Ball is now in Greek Cypriots’ court for solution, Turkish FM says

Ball is now in Greek Cypriots’ court for solution, Turkish FM says

Ball is now in Greek Cypriots’ court for solution, Turkish FM says Turkish foreign minister believes that a negotiated solution to the Cyprus issue is possible based on the compromise of both sides, saying the Turkish Cypriots showed their willingness for reconciliation, “now the ball is in the Greek Cypriot side’s court.”      
“The main reason for not finding a solution to Cyprus issue is the lack of political will on the Greek Cypriot side,” Mevlüt Çavuşoğlu told the Greek daily Phileleftheros on May 21,  referring to the solution initiatives refused by the Greek Cypriot side, Anadolu Agency reported on May 22.

“The Macmillan Plan in 1958, Acheson Plan in 1964, two-party regulation in 1975, Perez de Cuellar indicators in 1983, Boutros-Ghali’s initiative in 1992, Annan Plan in 2004 were just a few of them.”

“As a result, it has been the Greek Cypriots, not the Turkish Cypriots or Turkey, who have rejected countless U.N.-mandated attempts for decades, including the Annan Plan. What prevents the Greek Cypriots from seeing the Turkish Cypriots as equal political partners? Isn’t it important to reach an applicable and sustainable solution?” Çavuşoğlu said.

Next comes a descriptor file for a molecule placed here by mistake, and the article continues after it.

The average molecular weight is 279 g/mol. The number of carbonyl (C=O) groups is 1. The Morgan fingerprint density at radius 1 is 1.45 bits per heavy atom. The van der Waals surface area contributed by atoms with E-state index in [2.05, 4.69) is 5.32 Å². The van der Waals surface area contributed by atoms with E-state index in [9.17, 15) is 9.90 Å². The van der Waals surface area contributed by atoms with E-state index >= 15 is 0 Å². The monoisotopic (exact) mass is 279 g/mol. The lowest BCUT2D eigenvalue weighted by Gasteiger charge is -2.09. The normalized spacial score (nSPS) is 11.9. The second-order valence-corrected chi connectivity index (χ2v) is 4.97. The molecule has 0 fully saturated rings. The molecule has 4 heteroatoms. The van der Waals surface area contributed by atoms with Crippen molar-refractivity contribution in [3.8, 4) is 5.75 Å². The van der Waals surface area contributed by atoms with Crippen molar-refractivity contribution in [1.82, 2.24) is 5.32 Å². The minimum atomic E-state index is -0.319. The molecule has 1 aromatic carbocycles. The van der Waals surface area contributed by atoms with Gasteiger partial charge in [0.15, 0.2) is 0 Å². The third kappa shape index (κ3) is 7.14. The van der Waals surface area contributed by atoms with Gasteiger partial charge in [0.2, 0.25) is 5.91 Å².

“We, as Turkey, will certainly continue to give full support to the solution process,” he added.      
Çavuşoğlu accused the Greek Cypriot side of “constantly misinterpreting the situation.” 

“A negotiated solution will be based on the compromise of both sides. The Turkish Cypriots [already] showed their willingness towards reconciliation. Now the ball is definitely in the Greek Cypriot side’s court,” the foreign mnister said.

Asked about Turkey’s military presence on the island as a guarantor country, Çavuşoğlu said there was a reason for keeping Turkish forces on the island, “otherwise, there might be many problems in the long run.”

“In 1963-1974, Greek Cypriots [caused] the 1960 Partnership State to collapse, initiated ethnic cleansing activities against the Turkish Cypriots and tried to enforce Enosis,” he said stressing that the bloodshed on the island came to an end after Turkish intervention.

“The development that brought democracy back to Greek Cypriot [side] was also Turkey’s intervention.”      
Cyprus was divided into a Turkish Cypriot state in the north and a Greek Cypriot administration in the south after an Enosis (Union)-inspired 1974 coup was followed by Turkey’s military intervention as a guarantor power.

The reunification talks -- brokered by the UN -- were launched in May 2015 to discuss a permanent settlement for the divided Mediterranean island.

The status of the island remains unresolved in spite of a series of discussions that resumed in May 2015.
Despite the disputed status, the Greek Cypriot administration continued to unilaterally open new tenders for hydrocarbon explorations without any collaboration with Turkish Cypriots.